I'm also not sure that the gospel of Mark would "have to (re)introduce them in some way" in order to be able to reduce greatly the previous influence of their stories.
I guess I was not clear. I was not suggesting that omitting them was not an option. I was suggesting that, if for the reasons you listed (named males and females failing Jesus in some way) the editor wished to cast these women as failures at the end, then, having eliminated their stories from the body of the text, he ought to give them at least some kind of introduction. (When an editor fails to do so, we notice: suddenly, John!) I was just saying, maybe his (noncontroversial) summary of their activities in Galilee was both his introduction for them (so that we know who these women are) and simultaneously his replacement for the (controversial) stories which had been removed. Kind of like when a character in a sitcom admits, "I was there too," when actually he/she was actually no less than the very instigator of the mischief, the editor would be saying that, yes, the women were in Galilee, but we need not concern ourselves with what they were doing there.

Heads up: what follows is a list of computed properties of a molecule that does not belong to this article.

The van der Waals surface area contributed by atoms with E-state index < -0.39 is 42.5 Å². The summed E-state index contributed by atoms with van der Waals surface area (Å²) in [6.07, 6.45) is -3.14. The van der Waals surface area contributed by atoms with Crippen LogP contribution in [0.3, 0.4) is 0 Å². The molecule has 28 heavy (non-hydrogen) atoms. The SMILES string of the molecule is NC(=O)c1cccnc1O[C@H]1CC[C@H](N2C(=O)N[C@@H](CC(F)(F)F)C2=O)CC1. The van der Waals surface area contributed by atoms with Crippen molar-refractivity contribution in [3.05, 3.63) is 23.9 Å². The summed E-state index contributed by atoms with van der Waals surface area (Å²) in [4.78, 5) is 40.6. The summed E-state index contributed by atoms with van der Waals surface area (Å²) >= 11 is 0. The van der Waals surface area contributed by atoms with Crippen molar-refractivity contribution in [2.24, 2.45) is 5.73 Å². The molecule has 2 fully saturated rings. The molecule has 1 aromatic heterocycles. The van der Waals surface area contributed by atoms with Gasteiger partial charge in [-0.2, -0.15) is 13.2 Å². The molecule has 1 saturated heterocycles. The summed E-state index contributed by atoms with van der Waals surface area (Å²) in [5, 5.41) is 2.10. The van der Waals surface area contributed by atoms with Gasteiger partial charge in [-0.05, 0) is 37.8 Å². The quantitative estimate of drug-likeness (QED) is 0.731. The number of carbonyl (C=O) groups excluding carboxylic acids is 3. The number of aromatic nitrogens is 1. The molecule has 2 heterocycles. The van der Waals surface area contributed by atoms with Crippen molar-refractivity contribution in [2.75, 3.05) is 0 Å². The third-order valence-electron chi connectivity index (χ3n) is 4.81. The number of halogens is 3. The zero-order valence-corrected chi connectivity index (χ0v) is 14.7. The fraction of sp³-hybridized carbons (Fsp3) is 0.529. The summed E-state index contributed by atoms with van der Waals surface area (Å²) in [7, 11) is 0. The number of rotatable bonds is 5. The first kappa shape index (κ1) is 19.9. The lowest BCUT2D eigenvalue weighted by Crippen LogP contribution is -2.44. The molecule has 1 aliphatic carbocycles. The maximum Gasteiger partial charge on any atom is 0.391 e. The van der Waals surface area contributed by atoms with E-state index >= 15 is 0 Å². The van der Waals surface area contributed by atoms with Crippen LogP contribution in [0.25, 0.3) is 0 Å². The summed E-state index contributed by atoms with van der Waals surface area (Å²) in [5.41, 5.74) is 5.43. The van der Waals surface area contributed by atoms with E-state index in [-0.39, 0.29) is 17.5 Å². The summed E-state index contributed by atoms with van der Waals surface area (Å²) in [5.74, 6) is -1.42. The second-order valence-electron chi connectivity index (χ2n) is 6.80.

I will admit that I am not completely unbiased here. I've spent a lot more time thinking about an ending at 16:8, a little time thinking about an original lost ending, and not very much thinking about an earlier ending. Maybe there's more to it.
My forays into an ending at the cross have tended in an Enochic direction: Jesus being assumed/translated/taken up.
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Re: The Gospel of the Egyptians

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Ben C. Smith wrote: Sun Apr 25, 2021 4:25 pm